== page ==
Grad Student Spotlight
Chemistry graduate student Checkers Marshall has been selected as the next recipient of the Rosaria Haugland Graduate Research Fellowship.
The Haugland Fellowship is a prestigious award. It is the first graduate research fellowship ever awarded by the UO Chemistry and Biochemistry Department and made possible by a generous gift from Dr. Rosaria Haugland. Dr. Haugland is the co-founder of Molecular Probes, which was a Eugene company founded in 1975 that is now part of Thermo Fisher’s Invitrogen brand. Checkers was selected from a highly accomplished pool of applicants for excellence in research on metal organic framework nanoparticles, coursework, and ongoing activities that embody the intent of the Haugland award.
We asked Checkers to tell us a little about themselves and their science.
I grew up in Denver, a city with a vibrant artistic community. In my high school years, I performed slam poetry at open mics and fell in love with the art of fire spinning. My interests in chemistry and art share a common theme: symmetry. I am designing a series of interactive workshops, Point Groups for Props, to teach performance artists how to apply group theory to their props: hula hoops, juggling clubs, and more can be easily categorized by their symmetry operations. My main props are Russian fire fans, which have a point group of C2V.
I received my BS in Chemistry from Fort Lewis College, a small liberal arts institution in the San Juan mountains in Colorado. I excelled in my first semester of chemistry under Dr. Aimee Morris, who asked me to TA general chemistry lab the following term. This simple act catalyzed my academic career; I am forever grateful to Dr. Morris and the other incredible professors I had at FLC who encouraged my progress and pushed me to become a better scientist. I enjoyed a relatively diverse community at FLC. Many of my professors were women, and because the college gives free tuition to Indigenous students, many of the folks I talked science with were of Indigenous descent. Today I aim to use my position to elevate the voices of the underrepresented and to create a welcoming environment in the traditionally exclusive world of academic science.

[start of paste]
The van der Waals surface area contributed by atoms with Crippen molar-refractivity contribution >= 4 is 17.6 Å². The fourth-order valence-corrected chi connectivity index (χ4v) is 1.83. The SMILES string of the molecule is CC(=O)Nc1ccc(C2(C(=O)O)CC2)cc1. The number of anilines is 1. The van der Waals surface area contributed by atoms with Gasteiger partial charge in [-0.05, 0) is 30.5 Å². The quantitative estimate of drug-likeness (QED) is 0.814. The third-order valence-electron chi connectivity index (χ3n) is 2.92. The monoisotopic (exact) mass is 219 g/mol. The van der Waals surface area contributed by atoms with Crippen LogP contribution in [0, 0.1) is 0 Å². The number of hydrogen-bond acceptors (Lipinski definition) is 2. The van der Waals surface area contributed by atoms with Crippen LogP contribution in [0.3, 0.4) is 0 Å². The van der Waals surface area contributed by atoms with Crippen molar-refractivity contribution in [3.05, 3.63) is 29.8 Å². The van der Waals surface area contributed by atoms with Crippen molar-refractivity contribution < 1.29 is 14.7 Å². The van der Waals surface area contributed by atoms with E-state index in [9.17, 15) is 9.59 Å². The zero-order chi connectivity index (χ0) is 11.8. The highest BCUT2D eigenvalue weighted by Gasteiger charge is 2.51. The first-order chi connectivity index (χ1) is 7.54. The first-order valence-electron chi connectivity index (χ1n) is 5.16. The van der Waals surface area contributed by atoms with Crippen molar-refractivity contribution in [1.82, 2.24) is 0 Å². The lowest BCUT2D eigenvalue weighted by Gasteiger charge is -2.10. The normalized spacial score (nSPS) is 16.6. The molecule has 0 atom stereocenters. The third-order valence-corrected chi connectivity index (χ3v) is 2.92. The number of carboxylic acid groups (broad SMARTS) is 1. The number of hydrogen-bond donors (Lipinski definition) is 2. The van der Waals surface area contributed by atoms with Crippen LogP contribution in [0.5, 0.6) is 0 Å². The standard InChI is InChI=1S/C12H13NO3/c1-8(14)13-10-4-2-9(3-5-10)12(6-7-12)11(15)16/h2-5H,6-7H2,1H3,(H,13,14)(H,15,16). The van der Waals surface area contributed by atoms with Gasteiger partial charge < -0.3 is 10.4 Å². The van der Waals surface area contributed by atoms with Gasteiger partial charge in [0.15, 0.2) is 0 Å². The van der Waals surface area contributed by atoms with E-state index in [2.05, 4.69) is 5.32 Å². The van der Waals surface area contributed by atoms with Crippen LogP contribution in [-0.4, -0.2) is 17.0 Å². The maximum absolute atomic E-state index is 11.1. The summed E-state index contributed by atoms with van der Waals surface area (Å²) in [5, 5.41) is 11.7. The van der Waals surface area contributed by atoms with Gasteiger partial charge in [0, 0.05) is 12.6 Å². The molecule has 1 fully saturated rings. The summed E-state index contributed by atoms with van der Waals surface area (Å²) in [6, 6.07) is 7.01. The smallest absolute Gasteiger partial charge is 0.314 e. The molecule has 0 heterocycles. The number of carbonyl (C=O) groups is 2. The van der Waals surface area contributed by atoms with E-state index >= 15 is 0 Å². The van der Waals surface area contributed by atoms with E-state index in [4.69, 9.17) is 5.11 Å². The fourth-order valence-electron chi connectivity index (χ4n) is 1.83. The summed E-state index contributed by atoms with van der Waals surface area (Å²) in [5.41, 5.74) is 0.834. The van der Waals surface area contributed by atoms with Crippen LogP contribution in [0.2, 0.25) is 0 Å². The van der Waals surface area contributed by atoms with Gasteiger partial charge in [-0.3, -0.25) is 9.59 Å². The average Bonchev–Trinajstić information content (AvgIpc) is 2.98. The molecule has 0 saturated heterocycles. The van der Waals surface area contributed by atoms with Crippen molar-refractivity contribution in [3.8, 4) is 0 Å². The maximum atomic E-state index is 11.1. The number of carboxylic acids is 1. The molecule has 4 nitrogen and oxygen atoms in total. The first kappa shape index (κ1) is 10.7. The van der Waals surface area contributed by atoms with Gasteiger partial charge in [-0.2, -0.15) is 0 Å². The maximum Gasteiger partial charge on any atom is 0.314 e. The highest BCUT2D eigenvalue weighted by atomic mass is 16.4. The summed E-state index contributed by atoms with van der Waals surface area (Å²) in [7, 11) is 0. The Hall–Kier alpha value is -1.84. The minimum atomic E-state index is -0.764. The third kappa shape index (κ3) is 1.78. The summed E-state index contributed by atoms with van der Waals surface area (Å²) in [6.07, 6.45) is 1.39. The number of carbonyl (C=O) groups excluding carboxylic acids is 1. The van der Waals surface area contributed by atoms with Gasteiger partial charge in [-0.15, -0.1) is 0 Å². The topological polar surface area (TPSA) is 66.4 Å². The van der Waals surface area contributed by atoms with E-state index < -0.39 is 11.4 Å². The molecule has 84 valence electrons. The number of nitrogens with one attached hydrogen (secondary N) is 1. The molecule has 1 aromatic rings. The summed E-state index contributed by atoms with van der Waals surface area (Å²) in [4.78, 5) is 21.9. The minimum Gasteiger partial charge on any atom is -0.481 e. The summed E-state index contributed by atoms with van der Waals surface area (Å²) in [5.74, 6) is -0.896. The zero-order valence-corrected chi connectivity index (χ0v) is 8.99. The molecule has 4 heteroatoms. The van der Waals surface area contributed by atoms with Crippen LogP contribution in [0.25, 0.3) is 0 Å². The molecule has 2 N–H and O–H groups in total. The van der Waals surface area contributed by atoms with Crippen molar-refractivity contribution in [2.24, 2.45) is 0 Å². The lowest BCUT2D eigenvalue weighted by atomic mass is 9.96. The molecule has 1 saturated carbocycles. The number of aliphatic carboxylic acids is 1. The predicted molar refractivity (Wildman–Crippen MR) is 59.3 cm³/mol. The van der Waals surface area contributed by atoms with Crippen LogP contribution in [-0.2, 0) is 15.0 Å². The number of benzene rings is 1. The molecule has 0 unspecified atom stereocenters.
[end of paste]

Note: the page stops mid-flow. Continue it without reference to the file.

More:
I joined Dr. Carl Brozek’s research lab as his first student during the summer of 2018. My research focuses on nanoparticles of highly porous materials known as metal-organic frameworks (MOFs). Understanding how MOF nanoparticles grow allows us to design rational syntheses that target specific particle sizes and functionalities. One of the most promising applications of MOF particles is in gas separation membranes, which must be very thin to be applicable in industrial settings. Controlling particle size is therefore an important step in this direction. I am particularly interested in MOFs that are capable of charge transport; conductive, porous, well-ordered materials are attractive for energy-dense charge storage devices. I am currently developing a model system to study ionic and electronic charge transport in assemblies of porous MOF particles. I believe this fundamental work will pave the way towards the integration of MOFs in electronic devices.
I am keeping my options open, but I aim to join a small company or start-up in sustainable technology that would benefit from my skill set. Regardless of what I choose to do in my scientific career, I hope to return to the Rocky Mountains, get a cat, and continue my journey in the performing arts.
Four PhD students and three undergraduates in the UO department of Chemistry and Biochemistry have been selected by the National Science Foundation for the Graduate Research Fellowship Program (GRFP):